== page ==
The crude saponins from the shoots of asparagus (ACS) were found to have antitumor activity. The ACS inhibited the growth of human leukemia HL- 60 cells in culture and macromolecular synthesis in a dose and time dependent manner. The ACS at 75-100 micrograms/ml range was cytostatic. ACS concentrations greater than 200 micrograms/ml were cytocidal to HL-60 cells. The ACS at 6 and 50 micrograms/ml inhibited the synthesis of DNA, RNA and protein in HL-60 cells by 41, 5, and 4, respectively, or by 84, 68 and 59%, respectively. The inhibitory effect of ACS on DNA synthesis was irreversible. [25]
Shataawaree (Asparagus officinalis) can help to facilitate their antifatigue, anoxia tolerance, analgesia and memory improvement, as well as decrease the contents of lipid peroxide (LPO) in plasma, liver and brain of the animal. [26]
1 Shataawaree (Asparagus racemosus)  is used in Ayurveda for dyspepsia, hyperacidity (amlapitta) and as a galactogogue. It was hence compared with a modern drug, metoclopramide.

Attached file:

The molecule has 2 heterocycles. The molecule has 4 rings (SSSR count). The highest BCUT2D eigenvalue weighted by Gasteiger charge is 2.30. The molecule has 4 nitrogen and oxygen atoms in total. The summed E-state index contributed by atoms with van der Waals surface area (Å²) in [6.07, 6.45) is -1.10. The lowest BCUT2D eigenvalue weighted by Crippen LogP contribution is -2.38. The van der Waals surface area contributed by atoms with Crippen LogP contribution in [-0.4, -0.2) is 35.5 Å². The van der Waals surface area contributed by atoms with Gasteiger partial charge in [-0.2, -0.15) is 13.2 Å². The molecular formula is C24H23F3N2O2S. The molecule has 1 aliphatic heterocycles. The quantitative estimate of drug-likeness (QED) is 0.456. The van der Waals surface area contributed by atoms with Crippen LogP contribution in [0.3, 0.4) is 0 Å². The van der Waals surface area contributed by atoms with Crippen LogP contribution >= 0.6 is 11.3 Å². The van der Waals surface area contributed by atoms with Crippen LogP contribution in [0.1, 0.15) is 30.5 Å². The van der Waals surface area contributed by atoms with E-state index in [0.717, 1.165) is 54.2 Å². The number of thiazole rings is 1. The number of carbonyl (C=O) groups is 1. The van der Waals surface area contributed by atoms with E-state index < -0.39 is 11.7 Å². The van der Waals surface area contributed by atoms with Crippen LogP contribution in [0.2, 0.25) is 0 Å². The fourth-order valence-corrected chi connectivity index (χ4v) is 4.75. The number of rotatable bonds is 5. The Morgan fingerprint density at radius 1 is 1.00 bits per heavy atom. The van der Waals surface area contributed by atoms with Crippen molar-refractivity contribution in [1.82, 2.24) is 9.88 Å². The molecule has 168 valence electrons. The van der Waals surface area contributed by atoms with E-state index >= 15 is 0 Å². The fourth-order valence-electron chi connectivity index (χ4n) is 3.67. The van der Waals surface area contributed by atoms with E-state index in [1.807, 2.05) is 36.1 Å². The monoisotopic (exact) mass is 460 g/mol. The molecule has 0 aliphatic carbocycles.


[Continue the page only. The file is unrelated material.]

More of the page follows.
Metoclopramide and Shataavaree did not differ significantly in their effects.
2 Effect of Asparagus racemosus, an indigenous agent with
immunostimulant properties, was evaluated in an animal model of intraperitoneal adhesions induced by caecal rubbing. A significant decrease was observed in the adhesion scores attained by animals receiving Asparagus racemosus. This was associated with significant increase in the activity of macrophages (70.1 +/- 2.52), compared to that in surgical controls (53.77 +/- 10.8). These findings support our hypothesis and provide a novel approach for the prevention and management of post-operative adhesions. (Dahanukar et al)
3. ---- We found that the effect of Shataavaree on gastric emptying was comparable with metoclopramide, and its traditional use in dyspepsia may be justifiable. The usefulness of any potential antidyspeptic drug may therefore possibly be predicted from its effect on gastric emptying. As Shataavaree accelerates gastric emptying rate, further studies are in progress in dyspepsia patients. [27]